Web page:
Despite repeated pledges of transparency and accountability apart from a tiny private shareholding, the sole owner of HRL (the Barbadian taxpayer) is left almost completely in the dark. Statutory corporations appear not to have any obligation to publish their annual audited accounts, unlike publicly traded companies.
All during 2013, the country was force to conclude that Donville Inniss might have been assigned a roll by Cabinet and the DLP – as “Mascot and political bully” and given a ‘free-reign’ to pick fights and launch unproved political-attacks, even on the BHTA, as a deliberate distraction tactic. Unfortunately, he and the DLP might have over-played his and their hand, when he purported to have a message for the very persons engaged in the Public Service, who the DLP “tricked” and “betrayed” into thinking that there would be no layoffs from the Public Service and that their jobs and employment would be safe, once they voted for the DLP in the February 2013 general Election.
In a previous article, I made the comment that: “it did not bother the DLP and it sure did not seem to have interest trade unions, the social partnership nor civil society – that it is an offence under section 6 of the Election Offences and Controversies Act to offer or accept employment in exchange for a vote.” It is now shocking that what appear to be general elections employment letters, with a “trademark DLP-shelf-life:” 31st December, expiry date -are beginning to surface. The country must now assume that at that date, there would be no more bush; drainage issues or dengue to be concerned about, in Barbados.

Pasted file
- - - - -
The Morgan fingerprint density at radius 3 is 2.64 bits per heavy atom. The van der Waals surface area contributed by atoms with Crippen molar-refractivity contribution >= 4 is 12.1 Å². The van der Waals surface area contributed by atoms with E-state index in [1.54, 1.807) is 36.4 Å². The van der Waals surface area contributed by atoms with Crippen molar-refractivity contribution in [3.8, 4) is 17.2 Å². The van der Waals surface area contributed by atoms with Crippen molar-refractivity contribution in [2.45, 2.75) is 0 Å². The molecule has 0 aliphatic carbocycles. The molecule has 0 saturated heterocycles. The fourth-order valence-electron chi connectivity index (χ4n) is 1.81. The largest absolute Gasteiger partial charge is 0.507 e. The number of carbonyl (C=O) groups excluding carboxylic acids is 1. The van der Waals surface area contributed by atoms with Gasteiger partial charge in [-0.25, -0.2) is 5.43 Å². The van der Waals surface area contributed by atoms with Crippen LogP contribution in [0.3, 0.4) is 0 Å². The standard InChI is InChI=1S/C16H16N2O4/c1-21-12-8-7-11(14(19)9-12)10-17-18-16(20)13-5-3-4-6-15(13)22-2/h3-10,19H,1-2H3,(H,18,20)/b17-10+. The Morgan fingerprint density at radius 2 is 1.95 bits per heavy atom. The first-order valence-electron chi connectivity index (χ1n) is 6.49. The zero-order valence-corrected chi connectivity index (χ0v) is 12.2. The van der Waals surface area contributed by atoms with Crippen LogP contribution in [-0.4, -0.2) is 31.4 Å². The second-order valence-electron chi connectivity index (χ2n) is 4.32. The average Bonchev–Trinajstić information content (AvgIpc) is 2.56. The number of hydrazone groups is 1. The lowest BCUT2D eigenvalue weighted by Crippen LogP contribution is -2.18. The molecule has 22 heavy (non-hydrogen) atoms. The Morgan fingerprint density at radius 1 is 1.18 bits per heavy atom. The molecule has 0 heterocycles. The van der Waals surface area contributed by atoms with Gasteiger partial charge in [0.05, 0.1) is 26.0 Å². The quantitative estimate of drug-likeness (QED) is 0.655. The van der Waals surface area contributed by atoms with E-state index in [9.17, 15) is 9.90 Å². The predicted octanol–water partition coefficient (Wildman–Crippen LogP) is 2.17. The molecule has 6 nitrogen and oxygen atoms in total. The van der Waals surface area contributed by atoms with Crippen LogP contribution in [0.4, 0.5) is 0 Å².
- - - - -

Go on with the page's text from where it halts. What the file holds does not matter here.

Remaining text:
Submitted by Douglas
A call for Barbadians to work together.
Happy New Year to all of Barbados!
Most Barbadians have enjoyed yet another festive holiday season, refusing to let the naysayers and predictors of doom and gloom try to spoil their mood. As we reflect, Barbadians were reliably informed about the challenges the economy has been facing due to predominately external factors.
The Democratic Labour Party would admit that it is indeed a weary road we have trod, because as a consumer based, import
economy, which has for decades been dependent on tourism, the international economic climate has affected us heavily due to increase in fuel prices, which directly affects the cost of transport and food costs; an unfortunate reduction in domestic exports; and reduced spending power of individuals locally and abroad.
International governments, such as the US, Canada and the United Kingdom have implemented measures which then have a devastating effect on our main sectors. The Air Passenger Duty Tax by the United Kingdom has had a devastating effect on tourism arrivals from that market, although we have seen an increase in arrivals which makes things a lot better than previously projected.
The United States and Canada have come down hard on Caribbean islands trying to tax their individuals who invest in accounts in our countries, attempting to incorrectly label some of us as tax havens. Whilst that suits their objectives politically at home, it sends out a bad message to other investors across the world and affects our reputation and market.
Unless Barbadians ‘force change’ soon and put this county on a different path, by April 2014, Barbados is not going to be a pretty or pleasant place to be! Tourists are already staying-away and capital is running!
What sense will it make having “new fancy looking money” that nobody in the Caribbean wants to see because no country within the region is willing to accept it?